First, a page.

Monday, September 29, 2008

Roadblaocks On The Road To An Age Of International Law

(image via unesco)

Can you feel the thickening of the network of multilateral institutions powered by the pulse and engine of History? "May you live in interesting times," the old Chinese blessing and curse is doubly relevant, it seems, to this historical age. The late Senator Daniel Patrick Moynihan's crystal ball was remarkably clear, while so many others' future-gazing media were opaque on matters regarding the global fundament. A sprint ahead of the curve, the former United Nations Ambassador and cabinet minister to three Presidents of both parties anticipated issues as wide-ranging as the rise of ethnicity in politics in the 1970s and 80s, post_Cold War Balkanization (the internationalization of his argument in Beyond the Melting Pot), the need for transparency in our intelligence agencies, and, of course, the subject of this post: the rise of International Law.

On the subject of the Law of Nations, it is not a matter of what but, we believe, when. To extrapolate from an oversimplified sampling from Modern History: the bilateral Cold War begat The Pax Americana begat the present pandemonium will beget, we surmise, an Age of International Law. Logical? And that time -- the time to confront the immediate questions proximate to how America might deal with Constitutional issues surrounding International Law -- might perhaps be now. From Noah Feldman of The New York Times magazine:

"Every generation gets the Constitution that it deserves. As the central preoccupations of an era make their way into the legal system, the Supreme Court eventually weighs in, and nine lawyers in robes become oracles of our national identity. The 1930s had the Great Depression and the Supreme Court’s 'switch in time' from mandating a laissez-faire economy to allowing New Deal regulation. The 1950s had the rise of the civil rights movement and Brown v. Board of Education. The 1970s had the struggle for personal autonomy and Roe v. Wade. Over the last two centuries, the court’s decisions, ranging from the dreadful to the inspiring, have always reflected and shaped who 'we the people' think we are.

"During the boom years of the 1990s, globalization emerged as the most significant development in our national life. With NAFTA and the Internet and big-box stores selling cheap goods from China, the line between national and international began to blur. In the seven years since 9/11, the question of how we relate to the world beyond our borders — and how we should — has become inescapable. The Supreme Court, as ever, is beginning to offer its own answers. As the United States tries to balance the benefits of multilateral alliances with the demands of unilateral self-protection, the court has started to address the legal counterparts of such existential matters. It is becoming increasingly clear that the defining constitutional problem for the present generation will be the nature of the relationship of the United States to what is somewhat optimistically called the international order.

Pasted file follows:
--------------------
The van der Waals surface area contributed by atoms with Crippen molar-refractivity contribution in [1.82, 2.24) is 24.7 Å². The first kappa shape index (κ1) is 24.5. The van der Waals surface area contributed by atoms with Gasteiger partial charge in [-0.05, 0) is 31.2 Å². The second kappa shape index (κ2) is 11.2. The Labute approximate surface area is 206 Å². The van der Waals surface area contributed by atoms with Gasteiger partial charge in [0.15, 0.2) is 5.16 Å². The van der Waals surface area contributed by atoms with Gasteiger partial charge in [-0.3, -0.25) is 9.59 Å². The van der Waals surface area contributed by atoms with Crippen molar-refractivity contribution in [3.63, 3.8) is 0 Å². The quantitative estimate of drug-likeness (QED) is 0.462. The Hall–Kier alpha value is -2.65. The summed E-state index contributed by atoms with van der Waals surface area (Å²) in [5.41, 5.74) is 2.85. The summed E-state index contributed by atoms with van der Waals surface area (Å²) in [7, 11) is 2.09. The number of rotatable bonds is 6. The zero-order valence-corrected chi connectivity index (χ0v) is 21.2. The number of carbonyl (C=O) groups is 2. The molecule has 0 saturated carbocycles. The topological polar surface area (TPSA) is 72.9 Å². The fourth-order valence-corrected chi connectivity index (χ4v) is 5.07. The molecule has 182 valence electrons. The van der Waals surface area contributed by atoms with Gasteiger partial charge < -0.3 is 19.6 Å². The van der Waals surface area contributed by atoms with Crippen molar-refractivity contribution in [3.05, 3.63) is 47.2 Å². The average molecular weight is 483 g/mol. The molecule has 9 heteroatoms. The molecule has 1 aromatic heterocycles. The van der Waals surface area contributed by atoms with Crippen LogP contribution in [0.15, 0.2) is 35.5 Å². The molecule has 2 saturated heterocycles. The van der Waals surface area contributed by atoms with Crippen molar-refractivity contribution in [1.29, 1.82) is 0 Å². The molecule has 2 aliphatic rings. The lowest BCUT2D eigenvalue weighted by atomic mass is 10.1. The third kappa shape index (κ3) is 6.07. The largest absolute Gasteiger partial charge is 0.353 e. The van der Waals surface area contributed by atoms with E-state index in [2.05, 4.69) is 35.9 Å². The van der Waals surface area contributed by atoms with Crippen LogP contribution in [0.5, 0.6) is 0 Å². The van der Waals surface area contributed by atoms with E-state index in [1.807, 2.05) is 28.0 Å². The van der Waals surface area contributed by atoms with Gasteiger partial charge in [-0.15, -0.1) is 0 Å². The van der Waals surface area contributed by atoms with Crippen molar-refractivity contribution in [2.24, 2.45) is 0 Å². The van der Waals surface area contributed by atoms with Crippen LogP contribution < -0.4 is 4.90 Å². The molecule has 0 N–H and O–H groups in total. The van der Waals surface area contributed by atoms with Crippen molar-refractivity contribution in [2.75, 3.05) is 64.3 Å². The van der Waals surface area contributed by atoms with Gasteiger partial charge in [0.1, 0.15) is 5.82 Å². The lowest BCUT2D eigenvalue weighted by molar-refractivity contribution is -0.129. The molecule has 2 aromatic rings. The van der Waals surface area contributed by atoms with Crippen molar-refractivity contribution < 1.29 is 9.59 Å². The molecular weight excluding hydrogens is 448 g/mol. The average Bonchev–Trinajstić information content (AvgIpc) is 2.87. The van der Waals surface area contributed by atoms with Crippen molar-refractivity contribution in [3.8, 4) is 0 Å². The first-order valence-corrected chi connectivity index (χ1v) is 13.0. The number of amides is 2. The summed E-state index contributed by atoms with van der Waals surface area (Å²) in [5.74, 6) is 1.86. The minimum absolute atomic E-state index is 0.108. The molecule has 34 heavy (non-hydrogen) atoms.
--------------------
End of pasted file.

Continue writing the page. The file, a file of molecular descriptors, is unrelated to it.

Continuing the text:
"This problem has many dimensions. It includes mundane practical questions, like what force the United States should give to the law of the sea. It includes more symbolic questions, like whether high-ranking American officials can be held accountable for crimes against international law. And it includes questions of momentous consequence, like whether international law should be treated as law in the United States; what rights, if any, noncitizens have to come before American courts or tribunals; whether the protections of the Geneva Conventions apply to people that the U.S. government accuses of being terrorists; and whether the U.S. Supreme Court should consider the decisions of foreign or international tribunals when it interprets the Constitution.

"In recent years, two prominent schools of thought have emerged to answer these questions. One view, closely associated with the Bush administration, begins with the observation that law, in the age of modern liberal democracy, derives its legitimacy from being enacted by elected representatives of the people. From this standpoint, the Constitution is seen as facing inward, toward the Americans who made it, toward their rights and their security. For the most part, that is, the rights the Constitution provides are for citizens and provided only within the borders of the country. By these lights, any interpretation of the Constitution that restricts the nation’s security or sovereignty — for example, by extending constitutional rights to noncitizens encountered on battlefields overseas — is misguided and even dangerous. In the words of the conservative legal scholars Eric Posner and Jack Goldsmith (who is himself a former member of the Bush administration), the Constitution 'was designed to create a more perfect domestic order, and its foreign relations mechanisms were crafted to enhance U.S. welfare.'